When I assign a speech in my classes, most of my students’ questions are about choosing a topic. I can’t think of anything interesting, they commiserate. I advise them to start with what they think is interesting. Yes, your speech is for your audience, but if you choose something simply because you think it will be interesting to them, you won’t be able to sell it. Or, you’ll feel unqualified to talk about it. I arrived at the topic of side hustles because I have one, many of my friends have one, and I think their stories are interesting. When I crowd-sourced the idea, people responded with wanting to tell me about their own side hustle or becoming curious about what a side hustle was. It felt like the topic could generate energy with an audience.

I had a topic, but I still needed to package it. I had to narrow the concept of side hustles so that I could look at it deeply through one lens for 3-18 minutes (TED talk length). I chose the lens of Millennial women because DUH! It’s what I could relate to most. The title I pitched: Millennial Women are Dominating the #sidehustle. Here’s why it matters.

Step 2: Apply

The TEDx event I applied to was hosted by the university where I teach; finding it was easy. There are multiple TEDx events happening every single day across the world including in every US state. To find the next one year you and apply to speak at it, use this link: https://www.ted.com/tedx/events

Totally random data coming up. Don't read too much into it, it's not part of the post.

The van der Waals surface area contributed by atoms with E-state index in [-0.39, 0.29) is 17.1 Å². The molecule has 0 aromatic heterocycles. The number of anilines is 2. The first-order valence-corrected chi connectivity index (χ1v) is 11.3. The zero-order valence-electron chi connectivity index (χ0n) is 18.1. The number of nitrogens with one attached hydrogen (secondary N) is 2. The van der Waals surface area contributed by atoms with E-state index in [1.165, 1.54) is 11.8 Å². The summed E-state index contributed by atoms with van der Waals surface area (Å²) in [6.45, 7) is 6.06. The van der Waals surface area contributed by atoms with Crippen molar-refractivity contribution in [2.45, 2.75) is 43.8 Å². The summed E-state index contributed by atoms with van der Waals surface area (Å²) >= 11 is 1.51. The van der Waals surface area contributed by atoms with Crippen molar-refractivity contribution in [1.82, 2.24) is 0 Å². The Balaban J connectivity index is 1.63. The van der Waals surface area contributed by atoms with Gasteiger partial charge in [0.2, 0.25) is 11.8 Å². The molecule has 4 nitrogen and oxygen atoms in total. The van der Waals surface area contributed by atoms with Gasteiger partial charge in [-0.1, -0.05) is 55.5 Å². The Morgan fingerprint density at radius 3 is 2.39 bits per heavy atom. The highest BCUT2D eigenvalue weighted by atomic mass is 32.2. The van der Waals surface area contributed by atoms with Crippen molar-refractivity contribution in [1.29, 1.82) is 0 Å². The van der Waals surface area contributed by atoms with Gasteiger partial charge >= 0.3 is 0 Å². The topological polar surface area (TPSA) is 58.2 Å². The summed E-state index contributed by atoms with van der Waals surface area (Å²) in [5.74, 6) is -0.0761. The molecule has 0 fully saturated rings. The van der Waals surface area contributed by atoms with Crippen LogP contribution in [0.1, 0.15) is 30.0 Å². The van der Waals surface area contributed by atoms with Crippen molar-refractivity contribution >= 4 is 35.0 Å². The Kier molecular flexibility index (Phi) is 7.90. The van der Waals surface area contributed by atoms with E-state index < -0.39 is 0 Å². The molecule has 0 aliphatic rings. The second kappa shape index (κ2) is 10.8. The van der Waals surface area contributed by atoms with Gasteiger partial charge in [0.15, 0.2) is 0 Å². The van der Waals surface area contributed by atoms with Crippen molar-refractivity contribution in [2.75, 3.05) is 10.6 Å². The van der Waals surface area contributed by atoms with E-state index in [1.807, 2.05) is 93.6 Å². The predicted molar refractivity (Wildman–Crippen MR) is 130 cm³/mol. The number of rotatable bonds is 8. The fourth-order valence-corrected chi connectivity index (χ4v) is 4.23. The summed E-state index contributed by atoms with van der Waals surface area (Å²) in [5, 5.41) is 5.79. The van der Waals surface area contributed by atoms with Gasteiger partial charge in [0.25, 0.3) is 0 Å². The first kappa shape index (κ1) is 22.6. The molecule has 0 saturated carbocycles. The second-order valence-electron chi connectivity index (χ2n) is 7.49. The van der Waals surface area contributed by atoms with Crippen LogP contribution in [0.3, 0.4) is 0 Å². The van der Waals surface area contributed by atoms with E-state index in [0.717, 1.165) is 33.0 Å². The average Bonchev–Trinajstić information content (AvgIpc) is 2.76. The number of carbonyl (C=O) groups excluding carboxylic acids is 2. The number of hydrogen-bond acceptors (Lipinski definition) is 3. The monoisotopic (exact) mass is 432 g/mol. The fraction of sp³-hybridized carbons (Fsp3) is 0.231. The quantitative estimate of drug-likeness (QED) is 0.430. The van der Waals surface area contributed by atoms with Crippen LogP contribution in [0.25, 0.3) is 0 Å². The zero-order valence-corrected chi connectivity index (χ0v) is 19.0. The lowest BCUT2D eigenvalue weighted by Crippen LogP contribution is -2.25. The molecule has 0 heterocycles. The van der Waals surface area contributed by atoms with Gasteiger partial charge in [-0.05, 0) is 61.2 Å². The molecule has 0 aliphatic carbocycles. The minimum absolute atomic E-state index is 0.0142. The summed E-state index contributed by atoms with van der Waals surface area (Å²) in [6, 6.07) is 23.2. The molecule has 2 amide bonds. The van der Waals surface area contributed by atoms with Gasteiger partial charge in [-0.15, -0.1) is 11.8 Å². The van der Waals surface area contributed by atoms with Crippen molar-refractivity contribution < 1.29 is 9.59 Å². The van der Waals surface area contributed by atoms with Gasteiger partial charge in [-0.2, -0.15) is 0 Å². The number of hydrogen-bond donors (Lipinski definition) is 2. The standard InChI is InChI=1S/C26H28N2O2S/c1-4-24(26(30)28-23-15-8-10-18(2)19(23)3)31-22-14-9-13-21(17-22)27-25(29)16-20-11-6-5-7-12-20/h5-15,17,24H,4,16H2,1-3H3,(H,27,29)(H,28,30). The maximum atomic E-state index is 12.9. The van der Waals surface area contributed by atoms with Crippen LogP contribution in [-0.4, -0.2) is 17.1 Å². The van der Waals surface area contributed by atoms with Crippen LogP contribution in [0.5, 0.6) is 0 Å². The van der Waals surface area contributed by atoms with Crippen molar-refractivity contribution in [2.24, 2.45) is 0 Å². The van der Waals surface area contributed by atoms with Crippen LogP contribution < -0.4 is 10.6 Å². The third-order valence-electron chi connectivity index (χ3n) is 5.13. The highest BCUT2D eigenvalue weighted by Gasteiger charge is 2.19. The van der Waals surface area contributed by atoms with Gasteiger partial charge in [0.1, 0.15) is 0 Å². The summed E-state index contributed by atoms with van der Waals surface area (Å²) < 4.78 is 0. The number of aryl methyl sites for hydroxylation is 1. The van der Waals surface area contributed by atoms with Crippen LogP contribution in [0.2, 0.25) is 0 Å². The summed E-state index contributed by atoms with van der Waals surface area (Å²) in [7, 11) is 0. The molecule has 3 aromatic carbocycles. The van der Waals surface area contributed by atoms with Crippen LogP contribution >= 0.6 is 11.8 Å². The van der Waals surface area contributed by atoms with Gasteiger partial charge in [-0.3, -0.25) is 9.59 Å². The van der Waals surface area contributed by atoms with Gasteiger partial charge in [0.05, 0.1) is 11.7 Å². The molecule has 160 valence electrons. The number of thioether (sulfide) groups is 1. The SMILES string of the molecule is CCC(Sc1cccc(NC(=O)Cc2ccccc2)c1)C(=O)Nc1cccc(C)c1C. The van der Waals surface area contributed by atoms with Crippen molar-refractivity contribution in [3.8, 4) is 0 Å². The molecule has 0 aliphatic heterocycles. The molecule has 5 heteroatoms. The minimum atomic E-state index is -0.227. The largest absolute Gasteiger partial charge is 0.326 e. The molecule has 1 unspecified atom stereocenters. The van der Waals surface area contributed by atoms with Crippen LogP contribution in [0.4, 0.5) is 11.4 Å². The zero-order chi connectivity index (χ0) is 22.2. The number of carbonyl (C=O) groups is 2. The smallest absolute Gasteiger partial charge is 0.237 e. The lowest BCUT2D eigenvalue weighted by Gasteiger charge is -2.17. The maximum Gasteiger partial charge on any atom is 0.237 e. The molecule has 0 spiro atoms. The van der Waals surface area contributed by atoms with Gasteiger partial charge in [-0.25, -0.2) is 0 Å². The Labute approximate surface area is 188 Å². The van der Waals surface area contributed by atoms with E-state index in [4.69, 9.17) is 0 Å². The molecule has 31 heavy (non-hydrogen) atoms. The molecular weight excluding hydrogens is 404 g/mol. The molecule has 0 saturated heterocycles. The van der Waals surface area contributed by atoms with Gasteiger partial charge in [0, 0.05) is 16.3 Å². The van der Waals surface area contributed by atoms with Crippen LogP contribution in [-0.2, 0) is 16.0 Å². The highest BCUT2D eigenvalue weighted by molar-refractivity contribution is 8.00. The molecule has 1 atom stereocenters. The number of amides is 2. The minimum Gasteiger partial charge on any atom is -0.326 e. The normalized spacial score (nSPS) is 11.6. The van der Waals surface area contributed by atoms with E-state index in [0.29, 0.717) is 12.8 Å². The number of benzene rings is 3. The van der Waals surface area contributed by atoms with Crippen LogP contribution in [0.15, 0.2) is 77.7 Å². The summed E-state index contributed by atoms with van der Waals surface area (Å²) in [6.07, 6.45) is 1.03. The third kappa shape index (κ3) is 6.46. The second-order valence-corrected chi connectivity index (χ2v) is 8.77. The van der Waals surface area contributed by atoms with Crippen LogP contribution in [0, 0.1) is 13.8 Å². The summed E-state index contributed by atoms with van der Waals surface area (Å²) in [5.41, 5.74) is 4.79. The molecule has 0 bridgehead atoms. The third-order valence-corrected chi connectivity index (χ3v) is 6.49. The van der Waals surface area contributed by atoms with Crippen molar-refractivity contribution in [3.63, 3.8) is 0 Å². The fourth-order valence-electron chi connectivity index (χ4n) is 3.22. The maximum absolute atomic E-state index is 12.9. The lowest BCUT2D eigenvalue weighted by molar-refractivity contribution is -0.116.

My application asked the following questions (and I looked at them before applying):

  • Proposed Presentation Title
  • Brief description of potential talk topic (2-3 sentences)
  • 60-90 second video introduction
  • Brief description of background/experience/credentials (not a resume)
  • Is there any additional information you’d like us to know?

My answers were concise and personal because that’s what the application asked for. They wanted me to pitch my idea in less than a paragraph, and they wanted to know me, not my resume. This makes sense because if you’ve ever watched a TED talk (I’ve watched hundreds), concise and personal is exactly the genre. TED talks are short, interesting, applicable, and highly personal. They are heavy on story and light on bullet points. Applications should be the same. My video was exactly 90 seconds because I’m a teacher and I really appreciate people who can follow directions.